Sunday, July 30th, 2017
I bought some muffins and fruit last night at the supermarket to avoid having to look for breakfast this morning; it's just out the door and onto the plains...the plains. They have their own beauty though: bright green fields interspersed with brown ones (wheat), the occasional lake or pond of deep blue providing a stark contrast to the surrounding land. Today's fun (to avoid falling asleep with all this straight riding) consists of passing things: cars, trucks, tractors, etc... I'm not picky about what I pass. It's quite hot again today.
The road passes through an Indian reservation. I stop because I need a rest, despite my better judgement. I find a picnic table next to a school where I sit to replace some of the fluids I've lost in all this heat. I see a disheveled looking man heading towards me... oh shit. This is what has happened to me before on reservations, I get accosted by alcoholics looking for something. This guy wants to sell me a backpack he says he bought yesterday. I say no thanks. Luckily he gives up easily. One time on an Apache reservation in Arizona it took me 15 minutes to escape two blind-drunk men who wanted to tell me their life stories.
Since early on in Minnesota I've been asking people what there is to see in North Dakota. I got a lot of blank looks. I see the Roosevelt National Park on the map though, that looks kind of promising. I decide to head for it, it's only a short distance south of this east-west line I'm drawing across the plains. The nearest town is Watford City. I roll into it in the late afternoon. Fill up on gas, then shopping because I know I'll be camping tonight in the park. This city is one of those oil-fracking boomtowns I've heard about. The high school looks like a corporate headquarters (oil money). Everyone is driving a big 4x4 truck (oil money). The city park where I stop for a rest is immaculate and extremely well appointed (oil money). At the grocery store about half of the customers are Mexican (labor to make oil money). There are huge fields of caravans that are temporary housing for oil workers. Just a surreal kind of place; particularly given that I've just driven for hours through an agricultural zone and an Indian reservation, both of which look decidedly less rich than Watford City.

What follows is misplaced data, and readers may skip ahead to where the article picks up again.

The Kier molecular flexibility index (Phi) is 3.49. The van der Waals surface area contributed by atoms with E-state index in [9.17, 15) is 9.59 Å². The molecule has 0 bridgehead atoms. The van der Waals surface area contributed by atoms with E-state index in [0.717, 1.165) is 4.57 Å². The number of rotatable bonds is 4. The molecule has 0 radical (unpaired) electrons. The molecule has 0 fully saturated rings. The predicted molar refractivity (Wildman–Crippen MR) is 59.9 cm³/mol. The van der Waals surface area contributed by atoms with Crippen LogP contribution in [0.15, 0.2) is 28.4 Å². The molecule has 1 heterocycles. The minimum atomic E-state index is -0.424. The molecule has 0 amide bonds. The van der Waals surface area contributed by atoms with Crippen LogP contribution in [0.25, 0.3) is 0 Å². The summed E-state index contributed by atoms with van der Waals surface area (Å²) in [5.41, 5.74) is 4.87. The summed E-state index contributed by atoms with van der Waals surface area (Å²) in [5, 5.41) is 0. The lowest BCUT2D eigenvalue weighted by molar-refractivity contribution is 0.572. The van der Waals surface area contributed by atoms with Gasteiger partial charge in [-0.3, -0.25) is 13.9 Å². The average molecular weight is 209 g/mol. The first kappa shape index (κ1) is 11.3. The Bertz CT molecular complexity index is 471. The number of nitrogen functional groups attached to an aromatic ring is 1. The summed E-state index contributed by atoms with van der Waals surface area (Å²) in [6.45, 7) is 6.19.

I head south to the park. As soon as I see it I know I've made a good decision: it's a big canyon of eroded rock somewhat reminiscent of Utah. There's no one staffing the gate (too late), but there is someone working the visitor's center, in the event a young woman from Pennsylvania. I try to get as much information as I can out of her about the park and what there is to do. On her recommendation I camp here in the "North Unit" of the park. She is adamant that I not hike the Aschenbach trail when she sees that it has piqued my interest. According to her people get lost on it all the time, even ex-military people have recently had to be rescued: it's too hot, not enough water, too hard to follow the trail, etc... When she's done I'm about convinced to give it a try!
I select a campsite that's tucked away in the woods, no neighbors. I set up camp, make dinner, and prepare to go hunting for the sunset.